He’s a snack – fashion’s love affair with food
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Sometimes a banana is just a banana. And sometimes a banana is a piece of fashion history. Rewind to Prada’s AW18 menswear show. The collection, in a bid to reinvigorate the brand, saw the return of Prada’s cult sportswear line, Linea Rossa, and various archival prints, including a hugely popular banana print first used by Miuccia Prada in her SS11 womenswear collection. Here, the bananas were decked across a men’s bowling shirt and shorts in a half-half clash with an equally garish flame print. “It was part of Mrs Prada’s use of fashion as provocation,” says writer Charlie Porter. “It was a purposely ugly print. To wear it now would be to understand the provocation and sense of ridiculousness. But also to show knowledge of Prada history. Because that print is very recognisable. It is very much a Prada banana.”
Food has long been a feature of men’s clothing. Fruit, especially. Chances are, if you hit the beach this summer, you donned a pair of swim shorts or a Hawaiian shirt with something juicy and edible on it. An orange. Some cherries. Maybe even a pineapple. But as menswear has branched out, so has its use of food. When Paul Smith put plates of spaghetti on shirts in the mid-1990s, inspired by the kitsch plastic displays he discovered in Tokyo, it spoke of his love of Japanese culture in a way that appealed to his design-conscious customers. When Sacai’s Japanese founder/creative director Chitose Abe included a T-shirt and hoodies in her AW19 menswear collection with the logo for Bar Italia on them, she was showing affection for a London institution that she visited as a student, which likewise chimed with her urbane clientele. Food communicates who we are better than almost anything. Its signifiers are potent symbols.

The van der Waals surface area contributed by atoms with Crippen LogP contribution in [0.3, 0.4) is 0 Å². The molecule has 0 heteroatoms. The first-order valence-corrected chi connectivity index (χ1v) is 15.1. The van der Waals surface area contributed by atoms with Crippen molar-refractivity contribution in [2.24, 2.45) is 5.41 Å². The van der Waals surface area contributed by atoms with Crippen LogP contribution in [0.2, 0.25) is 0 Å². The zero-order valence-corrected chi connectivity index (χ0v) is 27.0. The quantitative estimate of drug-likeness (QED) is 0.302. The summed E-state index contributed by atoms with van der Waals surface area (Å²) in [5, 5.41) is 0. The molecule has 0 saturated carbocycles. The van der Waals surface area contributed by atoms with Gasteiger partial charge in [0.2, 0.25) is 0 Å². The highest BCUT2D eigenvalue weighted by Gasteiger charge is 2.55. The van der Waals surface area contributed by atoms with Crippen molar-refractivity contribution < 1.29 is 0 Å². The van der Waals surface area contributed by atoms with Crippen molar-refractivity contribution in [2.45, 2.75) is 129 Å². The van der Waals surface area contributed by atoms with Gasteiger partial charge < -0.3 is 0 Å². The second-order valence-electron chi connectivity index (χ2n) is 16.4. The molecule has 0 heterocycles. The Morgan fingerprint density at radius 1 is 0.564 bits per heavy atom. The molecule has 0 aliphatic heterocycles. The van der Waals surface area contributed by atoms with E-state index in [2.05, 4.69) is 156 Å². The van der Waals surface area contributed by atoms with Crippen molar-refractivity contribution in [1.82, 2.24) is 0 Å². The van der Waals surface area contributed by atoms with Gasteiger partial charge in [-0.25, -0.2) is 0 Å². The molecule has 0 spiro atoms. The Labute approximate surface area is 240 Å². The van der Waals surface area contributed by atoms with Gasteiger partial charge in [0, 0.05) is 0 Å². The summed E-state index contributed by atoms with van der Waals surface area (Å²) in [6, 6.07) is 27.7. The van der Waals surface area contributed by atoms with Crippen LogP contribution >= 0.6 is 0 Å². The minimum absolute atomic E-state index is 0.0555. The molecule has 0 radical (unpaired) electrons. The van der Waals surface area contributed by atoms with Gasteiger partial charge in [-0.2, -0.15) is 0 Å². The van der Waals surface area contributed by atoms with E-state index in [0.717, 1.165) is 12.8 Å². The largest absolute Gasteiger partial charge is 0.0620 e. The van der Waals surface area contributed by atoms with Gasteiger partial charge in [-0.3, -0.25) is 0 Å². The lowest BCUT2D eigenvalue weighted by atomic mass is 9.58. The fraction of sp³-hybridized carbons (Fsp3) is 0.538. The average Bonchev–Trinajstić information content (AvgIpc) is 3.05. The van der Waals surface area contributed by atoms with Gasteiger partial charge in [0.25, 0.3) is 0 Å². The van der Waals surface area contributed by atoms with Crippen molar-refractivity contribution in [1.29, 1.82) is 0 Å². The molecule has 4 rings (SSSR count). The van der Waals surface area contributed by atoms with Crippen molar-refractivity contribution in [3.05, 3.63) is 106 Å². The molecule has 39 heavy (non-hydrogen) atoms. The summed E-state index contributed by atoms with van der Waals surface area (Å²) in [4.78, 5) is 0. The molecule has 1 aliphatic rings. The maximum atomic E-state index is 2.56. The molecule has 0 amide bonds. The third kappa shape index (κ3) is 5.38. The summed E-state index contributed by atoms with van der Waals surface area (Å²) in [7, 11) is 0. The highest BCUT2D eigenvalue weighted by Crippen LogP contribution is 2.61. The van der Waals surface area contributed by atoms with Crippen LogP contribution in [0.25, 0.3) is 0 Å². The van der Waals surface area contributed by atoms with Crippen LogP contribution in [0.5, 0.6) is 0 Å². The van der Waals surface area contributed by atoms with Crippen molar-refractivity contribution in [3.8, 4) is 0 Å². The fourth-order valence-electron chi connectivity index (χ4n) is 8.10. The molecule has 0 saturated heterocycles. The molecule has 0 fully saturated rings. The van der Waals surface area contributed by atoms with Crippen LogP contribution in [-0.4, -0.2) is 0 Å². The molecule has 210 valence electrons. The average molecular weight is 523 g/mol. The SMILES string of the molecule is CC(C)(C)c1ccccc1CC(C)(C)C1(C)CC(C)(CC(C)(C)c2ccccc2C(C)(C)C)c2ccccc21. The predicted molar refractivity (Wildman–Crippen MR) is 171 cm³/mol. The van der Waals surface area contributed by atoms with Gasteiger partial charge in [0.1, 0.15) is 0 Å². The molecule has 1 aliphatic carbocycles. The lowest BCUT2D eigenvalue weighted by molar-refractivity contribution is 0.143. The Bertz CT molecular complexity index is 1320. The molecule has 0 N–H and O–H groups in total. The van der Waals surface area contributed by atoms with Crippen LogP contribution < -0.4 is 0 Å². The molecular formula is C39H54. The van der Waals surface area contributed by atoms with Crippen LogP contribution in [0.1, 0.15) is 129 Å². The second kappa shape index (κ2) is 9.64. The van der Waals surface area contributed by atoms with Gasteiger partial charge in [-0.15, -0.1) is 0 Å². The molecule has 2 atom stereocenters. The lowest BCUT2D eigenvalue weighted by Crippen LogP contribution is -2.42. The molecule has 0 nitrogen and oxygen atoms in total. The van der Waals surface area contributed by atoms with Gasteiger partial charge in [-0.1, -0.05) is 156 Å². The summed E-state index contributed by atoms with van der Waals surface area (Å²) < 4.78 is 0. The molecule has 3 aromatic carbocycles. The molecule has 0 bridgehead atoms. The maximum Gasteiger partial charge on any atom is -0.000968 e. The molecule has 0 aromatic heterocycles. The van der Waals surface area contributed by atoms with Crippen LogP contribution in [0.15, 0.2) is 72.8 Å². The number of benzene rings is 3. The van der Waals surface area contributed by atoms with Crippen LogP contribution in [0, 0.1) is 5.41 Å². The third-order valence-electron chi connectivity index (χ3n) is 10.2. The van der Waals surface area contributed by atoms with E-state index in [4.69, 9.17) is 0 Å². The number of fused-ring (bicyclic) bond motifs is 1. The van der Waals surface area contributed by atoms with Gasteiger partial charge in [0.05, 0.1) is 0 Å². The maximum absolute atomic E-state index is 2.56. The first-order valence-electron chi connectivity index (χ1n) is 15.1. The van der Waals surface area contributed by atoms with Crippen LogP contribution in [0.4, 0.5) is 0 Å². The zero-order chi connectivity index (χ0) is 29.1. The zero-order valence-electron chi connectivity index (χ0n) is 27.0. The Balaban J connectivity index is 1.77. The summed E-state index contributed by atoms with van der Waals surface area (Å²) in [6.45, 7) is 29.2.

Junya Watanabe of Comme des Garçons has always been astute in understanding the hipster man who wears his clothes, including knowing where he eats. Hence the inclusion in his SS20 menswear collection of a white workwear jacket emblazoned with the insignia of London nose-to-tail restaurant St John. For Trevor Gulliver of St John, there was a “frisson of excitement” in seeing their pig logo on the catwalk. But the restaurant’s “sense of assurance and comfort” (or what his partner Fergus Henderson calls “our quiet longevity”) is precisely what made it a good match. Comme des Garçons embodies similar values. St John is now collaborating on a range with Drake’s (released next spring), which includes bleu de travail jackets inspired by those worn by Fergus.
Continuing the trend, Watanabe’s SS21 collection featured T-shirts printed with the covers of cookbooks by sandwich maestro Max Halley and Australian chef Josh Niland. Halley recalls seeing a teenage girl on a train to Cornwall wearing the “Max’s Sandwich Book” T-shirt. “Twenty years ago,” he notes, “it would have been a band T-shirt.” Now, a north London café can occupy the same territory, its imagery worn as a tribal badge of honour.